Early Childhood educators are familiar with the Alphabetic Principle. The alphabetic principle is the understanding that words are made up of letters and letters represent sounds. It is seen as a fundamental principle of reading readiness. I see the alphabetic principle as two separate understandings; the first is that words are made up of letters and the second is that letters can cue sounds. The first is foundational, the second is ancillary.
We didn't evolve to read, and we certainly didn't evolve to sound out words. This is the primary argument educators are making when they say that reading is not natural and must be taught, and it is the primary argument that frustrates the arguments of those who point out that children can naturally learn to read without intervention. But here is the catch: writing did evolve to be read by our brains, brains that did evolve to discriminate subtle messages in nature.
In his book, The Vision Revolution, Mark Changizi makes the case that the features of written language match the features we see in nature, much more closely than what we would most easily scratch out by hand. The reason for this is that our written language has evolved to be easily to read at the expense of being easy to write. The result is technology (written language) adapted to our brain which gives us superpowers. This is possibly the earliest example of Augmented Intelligence, or Intelligence Amplification.
Intelligence Amplification through Technology Assisted Immersion in Literature is the primary mission of Sara.AI. And that is exactly what I am creating in this plaything for my daughter. So while we did not evolve to sound out words, and resultantly she has no phonemic awareness, she is more than capable of recognizing letters and the patterns they make. Her own name is an excellent manipulative to help learn the first half of the alphabetic principle: that words (such as her name) can be represented by a string of letters.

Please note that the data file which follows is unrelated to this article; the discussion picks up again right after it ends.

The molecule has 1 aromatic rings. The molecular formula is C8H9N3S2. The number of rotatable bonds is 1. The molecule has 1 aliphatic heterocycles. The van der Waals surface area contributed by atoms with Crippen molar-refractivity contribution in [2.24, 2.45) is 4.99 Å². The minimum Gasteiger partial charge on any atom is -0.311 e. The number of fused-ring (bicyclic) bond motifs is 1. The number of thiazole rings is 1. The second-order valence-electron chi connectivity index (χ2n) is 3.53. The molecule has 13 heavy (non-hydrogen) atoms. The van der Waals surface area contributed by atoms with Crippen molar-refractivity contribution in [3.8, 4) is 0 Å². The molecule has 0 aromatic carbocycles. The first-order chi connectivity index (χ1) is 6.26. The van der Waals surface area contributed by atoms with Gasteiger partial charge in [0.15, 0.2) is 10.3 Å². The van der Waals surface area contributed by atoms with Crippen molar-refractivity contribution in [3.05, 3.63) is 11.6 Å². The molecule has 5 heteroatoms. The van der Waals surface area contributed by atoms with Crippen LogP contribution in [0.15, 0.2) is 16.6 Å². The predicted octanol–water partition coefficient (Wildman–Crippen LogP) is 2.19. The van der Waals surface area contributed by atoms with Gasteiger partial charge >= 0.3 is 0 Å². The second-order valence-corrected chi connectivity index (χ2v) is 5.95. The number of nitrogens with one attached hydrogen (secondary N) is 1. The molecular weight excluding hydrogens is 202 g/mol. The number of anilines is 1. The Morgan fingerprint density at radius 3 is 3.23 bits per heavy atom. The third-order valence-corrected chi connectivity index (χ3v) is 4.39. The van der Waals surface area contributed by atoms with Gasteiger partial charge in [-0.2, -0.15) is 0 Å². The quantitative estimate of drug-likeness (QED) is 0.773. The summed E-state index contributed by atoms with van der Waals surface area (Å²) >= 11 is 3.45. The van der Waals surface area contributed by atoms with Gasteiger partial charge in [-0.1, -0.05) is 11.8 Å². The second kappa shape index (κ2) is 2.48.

So I hacked (or crafted) a simple plaything of Personalized Tech which lets her play with the letters of her name.
I want to make this tech available to any toddler or preschooler, so I am publishing a board book that tells the story of a preschooler's adventures in reading. This book will only use 17 words, including many of the most frequently used words in contemporary American Children's Fiction, and together account for 1 in 6 of all words in American Children's Fiction. The identity of the protagonist is personalizable; when placing an order the parent can include a picture and name of the child. The child's name and picture will then be on the front cover and throughout the book. When first appearing in the book, every word, including the child's own name, will be made up of letter manipulatives for the child to play with.
If you want to be able to purchase this book I need more followers on Patreon or other social media who are also interested so I can invest in the printer setup. Please share with your friends and family.